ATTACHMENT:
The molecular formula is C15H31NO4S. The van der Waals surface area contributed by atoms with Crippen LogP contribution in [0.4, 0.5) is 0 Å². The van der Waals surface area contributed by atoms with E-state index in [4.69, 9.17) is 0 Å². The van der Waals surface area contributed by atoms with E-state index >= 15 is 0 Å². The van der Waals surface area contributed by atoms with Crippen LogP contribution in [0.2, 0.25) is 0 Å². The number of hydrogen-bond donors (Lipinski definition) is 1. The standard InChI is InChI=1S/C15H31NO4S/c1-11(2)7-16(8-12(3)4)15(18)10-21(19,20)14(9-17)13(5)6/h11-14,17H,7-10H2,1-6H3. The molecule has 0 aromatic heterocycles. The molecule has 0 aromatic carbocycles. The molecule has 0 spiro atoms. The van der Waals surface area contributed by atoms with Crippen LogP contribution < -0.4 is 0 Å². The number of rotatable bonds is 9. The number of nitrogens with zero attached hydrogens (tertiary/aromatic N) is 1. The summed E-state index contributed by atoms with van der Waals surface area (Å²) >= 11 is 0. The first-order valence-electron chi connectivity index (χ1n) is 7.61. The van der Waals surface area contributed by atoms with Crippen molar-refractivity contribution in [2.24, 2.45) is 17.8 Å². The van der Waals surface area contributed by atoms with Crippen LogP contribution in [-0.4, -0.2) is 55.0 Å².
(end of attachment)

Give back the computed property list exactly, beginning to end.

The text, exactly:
The molecular formula is C15H31NO4S. The van der Waals surface area contributed by atoms with Crippen LogP contribution in [0.4, 0.5) is 0 Å². The van der Waals surface area contributed by atoms with E-state index in [4.69, 9.17) is 0 Å². The van der Waals surface area contributed by atoms with E-state index >= 15 is 0 Å². The van der Waals surface area contributed by atoms with Crippen LogP contribution in [0.2, 0.25) is 0 Å². The number of hydrogen-bond donors (Lipinski definition) is 1. The standard InChI is InChI=1S/C15H31NO4S/c1-11(2)7-16(8-12(3)4)15(18)10-21(19,20)14(9-17)13(5)6/h11-14,17H,7-10H2,1-6H3. The molecule has 0 aromatic heterocycles. The molecule has 0 aromatic carbocycles. The molecule has 0 spiro atoms. The van der Waals surface area contributed by atoms with Crippen LogP contribution < -0.4 is 0 Å². The number of rotatable bonds is 9. The number of nitrogens with zero attached hydrogens (tertiary/aromatic N) is 1. The summed E-state index contributed by atoms with van der Waals surface area (Å²) >= 11 is 0. The first-order valence-electron chi connectivity index (χ1n) is 7.61. The van der Waals surface area contributed by atoms with Crippen molar-refractivity contribution in [2.24, 2.45) is 17.8 Å². The van der Waals surface area contributed by atoms with Crippen LogP contribution in [-0.4, -0.2) is 55.0 Å².